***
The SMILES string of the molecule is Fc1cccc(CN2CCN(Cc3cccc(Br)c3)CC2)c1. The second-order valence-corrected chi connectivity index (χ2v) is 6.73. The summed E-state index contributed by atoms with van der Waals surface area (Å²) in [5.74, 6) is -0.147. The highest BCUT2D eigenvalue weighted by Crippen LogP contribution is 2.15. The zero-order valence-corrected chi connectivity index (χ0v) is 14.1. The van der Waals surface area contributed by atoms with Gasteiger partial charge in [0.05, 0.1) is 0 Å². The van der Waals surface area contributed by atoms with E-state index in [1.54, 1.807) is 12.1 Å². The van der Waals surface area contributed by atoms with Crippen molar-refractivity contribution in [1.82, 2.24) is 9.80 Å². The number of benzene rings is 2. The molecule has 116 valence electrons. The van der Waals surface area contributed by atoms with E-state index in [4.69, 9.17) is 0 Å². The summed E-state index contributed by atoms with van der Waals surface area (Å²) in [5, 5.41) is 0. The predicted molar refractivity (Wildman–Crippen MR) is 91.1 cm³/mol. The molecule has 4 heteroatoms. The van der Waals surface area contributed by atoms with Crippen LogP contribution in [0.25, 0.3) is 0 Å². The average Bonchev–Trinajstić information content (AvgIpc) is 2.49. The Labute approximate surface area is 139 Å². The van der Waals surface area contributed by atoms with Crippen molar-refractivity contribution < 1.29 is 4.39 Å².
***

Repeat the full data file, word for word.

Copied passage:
The SMILES string of the molecule is Fc1cccc(CN2CCN(Cc3cccc(Br)c3)CC2)c1. The second-order valence-corrected chi connectivity index (χ2v) is 6.73. The summed E-state index contributed by atoms with van der Waals surface area (Å²) in [5.74, 6) is -0.147. The highest BCUT2D eigenvalue weighted by Crippen LogP contribution is 2.15. The zero-order valence-corrected chi connectivity index (χ0v) is 14.1. The van der Waals surface area contributed by atoms with Gasteiger partial charge in [0.05, 0.1) is 0 Å². The van der Waals surface area contributed by atoms with E-state index in [1.54, 1.807) is 12.1 Å². The van der Waals surface area contributed by atoms with Crippen molar-refractivity contribution in [1.82, 2.24) is 9.80 Å². The number of benzene rings is 2. The molecule has 116 valence electrons. The van der Waals surface area contributed by atoms with E-state index in [4.69, 9.17) is 0 Å². The summed E-state index contributed by atoms with van der Waals surface area (Å²) in [5, 5.41) is 0. The predicted molar refractivity (Wildman–Crippen MR) is 91.1 cm³/mol. The molecule has 4 heteroatoms. The van der Waals surface area contributed by atoms with Crippen LogP contribution in [0.25, 0.3) is 0 Å². The average Bonchev–Trinajstić information content (AvgIpc) is 2.49. The Labute approximate surface area is 139 Å². The van der Waals surface area contributed by atoms with Crippen molar-refractivity contribution < 1.29 is 4.39 Å².